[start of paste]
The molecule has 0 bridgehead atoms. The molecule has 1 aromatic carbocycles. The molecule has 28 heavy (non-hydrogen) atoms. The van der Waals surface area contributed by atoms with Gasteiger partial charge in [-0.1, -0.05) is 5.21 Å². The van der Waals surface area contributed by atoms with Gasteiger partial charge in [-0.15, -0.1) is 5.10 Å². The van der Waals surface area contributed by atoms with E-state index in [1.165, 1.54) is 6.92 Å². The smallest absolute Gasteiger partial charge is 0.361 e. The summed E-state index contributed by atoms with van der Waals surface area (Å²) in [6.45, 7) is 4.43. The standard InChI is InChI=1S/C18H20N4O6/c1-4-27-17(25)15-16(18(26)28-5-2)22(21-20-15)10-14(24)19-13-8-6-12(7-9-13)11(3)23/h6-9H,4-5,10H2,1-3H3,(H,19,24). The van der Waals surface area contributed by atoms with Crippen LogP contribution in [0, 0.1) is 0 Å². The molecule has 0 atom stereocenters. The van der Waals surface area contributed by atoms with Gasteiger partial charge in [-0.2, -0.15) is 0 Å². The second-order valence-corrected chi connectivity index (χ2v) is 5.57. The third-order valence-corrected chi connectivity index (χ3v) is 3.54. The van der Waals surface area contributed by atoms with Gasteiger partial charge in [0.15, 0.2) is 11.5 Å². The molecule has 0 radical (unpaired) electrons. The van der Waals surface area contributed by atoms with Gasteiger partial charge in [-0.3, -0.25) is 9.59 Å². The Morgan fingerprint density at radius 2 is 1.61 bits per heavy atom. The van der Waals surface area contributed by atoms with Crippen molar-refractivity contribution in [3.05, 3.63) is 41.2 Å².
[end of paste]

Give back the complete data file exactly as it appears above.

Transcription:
The molecule has 0 bridgehead atoms. The molecule has 1 aromatic carbocycles. The molecule has 28 heavy (non-hydrogen) atoms. The van der Waals surface area contributed by atoms with Gasteiger partial charge in [-0.1, -0.05) is 5.21 Å². The van der Waals surface area contributed by atoms with Gasteiger partial charge in [-0.15, -0.1) is 5.10 Å². The van der Waals surface area contributed by atoms with E-state index in [1.165, 1.54) is 6.92 Å². The smallest absolute Gasteiger partial charge is 0.361 e. The summed E-state index contributed by atoms with van der Waals surface area (Å²) in [6.45, 7) is 4.43. The standard InChI is InChI=1S/C18H20N4O6/c1-4-27-17(25)15-16(18(26)28-5-2)22(21-20-15)10-14(24)19-13-8-6-12(7-9-13)11(3)23/h6-9H,4-5,10H2,1-3H3,(H,19,24). The van der Waals surface area contributed by atoms with Crippen LogP contribution in [0, 0.1) is 0 Å². The molecule has 0 atom stereocenters. The van der Waals surface area contributed by atoms with Gasteiger partial charge in [-0.2, -0.15) is 0 Å². The second-order valence-corrected chi connectivity index (χ2v) is 5.57. The third-order valence-corrected chi connectivity index (χ3v) is 3.54. The van der Waals surface area contributed by atoms with Gasteiger partial charge in [0.15, 0.2) is 11.5 Å². The molecule has 0 radical (unpaired) electrons. The van der Waals surface area contributed by atoms with Gasteiger partial charge in [-0.3, -0.25) is 9.59 Å². The Morgan fingerprint density at radius 2 is 1.61 bits per heavy atom. The van der Waals surface area contributed by atoms with Crippen molar-refractivity contribution in [3.05, 3.63) is 41.2 Å².